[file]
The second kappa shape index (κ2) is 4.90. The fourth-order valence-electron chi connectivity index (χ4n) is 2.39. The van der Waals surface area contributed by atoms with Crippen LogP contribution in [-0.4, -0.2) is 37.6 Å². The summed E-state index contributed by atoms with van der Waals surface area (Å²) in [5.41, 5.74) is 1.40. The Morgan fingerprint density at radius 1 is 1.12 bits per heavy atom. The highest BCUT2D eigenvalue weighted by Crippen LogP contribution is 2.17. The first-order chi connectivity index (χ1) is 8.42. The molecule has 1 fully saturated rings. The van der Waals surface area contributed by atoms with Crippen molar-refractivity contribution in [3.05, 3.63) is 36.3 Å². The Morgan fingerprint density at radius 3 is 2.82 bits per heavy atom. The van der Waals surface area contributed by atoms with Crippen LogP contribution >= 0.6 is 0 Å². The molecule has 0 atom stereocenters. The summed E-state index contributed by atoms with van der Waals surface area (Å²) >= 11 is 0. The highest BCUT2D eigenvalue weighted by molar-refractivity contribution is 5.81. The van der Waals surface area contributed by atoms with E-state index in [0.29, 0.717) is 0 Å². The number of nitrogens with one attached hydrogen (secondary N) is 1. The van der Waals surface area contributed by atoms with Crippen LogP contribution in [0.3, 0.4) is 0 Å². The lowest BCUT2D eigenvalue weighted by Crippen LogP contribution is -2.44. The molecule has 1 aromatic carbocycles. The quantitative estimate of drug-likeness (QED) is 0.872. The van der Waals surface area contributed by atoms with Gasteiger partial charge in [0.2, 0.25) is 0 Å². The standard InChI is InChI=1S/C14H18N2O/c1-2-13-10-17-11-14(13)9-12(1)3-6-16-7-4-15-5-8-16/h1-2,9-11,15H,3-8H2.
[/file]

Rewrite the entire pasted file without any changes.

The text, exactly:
The second kappa shape index (κ2) is 4.90. The fourth-order valence-electron chi connectivity index (χ4n) is 2.39. The van der Waals surface area contributed by atoms with Crippen LogP contribution in [-0.4, -0.2) is 37.6 Å². The summed E-state index contributed by atoms with van der Waals surface area (Å²) in [5.41, 5.74) is 1.40. The Morgan fingerprint density at radius 1 is 1.12 bits per heavy atom. The highest BCUT2D eigenvalue weighted by Crippen LogP contribution is 2.17. The first-order chi connectivity index (χ1) is 8.42. The molecule has 1 fully saturated rings. The van der Waals surface area contributed by atoms with Crippen molar-refractivity contribution in [3.05, 3.63) is 36.3 Å². The Morgan fingerprint density at radius 3 is 2.82 bits per heavy atom. The van der Waals surface area contributed by atoms with Crippen LogP contribution >= 0.6 is 0 Å². The molecule has 0 atom stereocenters. The summed E-state index contributed by atoms with van der Waals surface area (Å²) >= 11 is 0. The highest BCUT2D eigenvalue weighted by molar-refractivity contribution is 5.81. The van der Waals surface area contributed by atoms with E-state index in [0.29, 0.717) is 0 Å². The number of nitrogens with one attached hydrogen (secondary N) is 1. The van der Waals surface area contributed by atoms with Crippen LogP contribution in [0.3, 0.4) is 0 Å². The lowest BCUT2D eigenvalue weighted by Crippen LogP contribution is -2.44. The molecule has 1 aromatic carbocycles. The quantitative estimate of drug-likeness (QED) is 0.872. The van der Waals surface area contributed by atoms with Gasteiger partial charge in [0.2, 0.25) is 0 Å². The standard InChI is InChI=1S/C14H18N2O/c1-2-13-10-17-11-14(13)9-12(1)3-6-16-7-4-15-5-8-16/h1-2,9-11,15H,3-8H2.